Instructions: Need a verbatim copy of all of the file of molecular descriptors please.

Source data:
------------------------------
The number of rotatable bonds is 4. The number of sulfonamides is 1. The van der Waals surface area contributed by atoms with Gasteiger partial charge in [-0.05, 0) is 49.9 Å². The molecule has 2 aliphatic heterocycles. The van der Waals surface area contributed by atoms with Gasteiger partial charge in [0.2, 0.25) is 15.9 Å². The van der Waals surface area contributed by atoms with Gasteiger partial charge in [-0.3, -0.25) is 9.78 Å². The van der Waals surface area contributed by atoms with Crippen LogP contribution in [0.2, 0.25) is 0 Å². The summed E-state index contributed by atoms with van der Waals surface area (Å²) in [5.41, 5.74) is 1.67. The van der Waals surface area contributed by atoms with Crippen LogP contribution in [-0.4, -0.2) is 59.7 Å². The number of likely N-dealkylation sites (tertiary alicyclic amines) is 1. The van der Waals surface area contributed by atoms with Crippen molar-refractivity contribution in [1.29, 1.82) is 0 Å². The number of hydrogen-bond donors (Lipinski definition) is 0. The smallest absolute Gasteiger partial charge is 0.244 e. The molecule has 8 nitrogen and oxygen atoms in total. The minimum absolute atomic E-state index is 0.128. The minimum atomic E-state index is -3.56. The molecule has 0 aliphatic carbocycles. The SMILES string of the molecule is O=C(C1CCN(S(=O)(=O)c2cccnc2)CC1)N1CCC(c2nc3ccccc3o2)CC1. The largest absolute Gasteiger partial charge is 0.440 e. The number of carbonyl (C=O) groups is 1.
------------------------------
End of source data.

The number of rotatable bonds is 4. The number of sulfonamides is 1. The van der Waals surface area contributed by atoms with Gasteiger partial charge in [-0.05, 0) is 49.9 Å². The molecule has 2 aliphatic heterocycles. The van der Waals surface area contributed by atoms with Gasteiger partial charge in [0.2, 0.25) is 15.9 Å². The van der Waals surface area contributed by atoms with Gasteiger partial charge in [-0.3, -0.25) is 9.78 Å². The van der Waals surface area contributed by atoms with Crippen LogP contribution in [0.2, 0.25) is 0 Å². The summed E-state index contributed by atoms with van der Waals surface area (Å²) in [5.41, 5.74) is 1.67. The van der Waals surface area contributed by atoms with Crippen LogP contribution in [-0.4, -0.2) is 59.7 Å². The number of likely N-dealkylation sites (tertiary alicyclic amines) is 1. The van der Waals surface area contributed by atoms with Crippen molar-refractivity contribution in [1.29, 1.82) is 0 Å². The number of hydrogen-bond donors (Lipinski definition) is 0. The smallest absolute Gasteiger partial charge is 0.244 e. The molecule has 8 nitrogen and oxygen atoms in total. The minimum absolute atomic E-state index is 0.128. The minimum atomic E-state index is -3.56. The molecule has 0 aliphatic carbocycles. The SMILES string of the molecule is O=C(C1CCN(S(=O)(=O)c2cccnc2)CC1)N1CCC(c2nc3ccccc3o2)CC1. The largest absolute Gasteiger partial charge is 0.440 e. The number of carbonyl (C=O) groups is 1.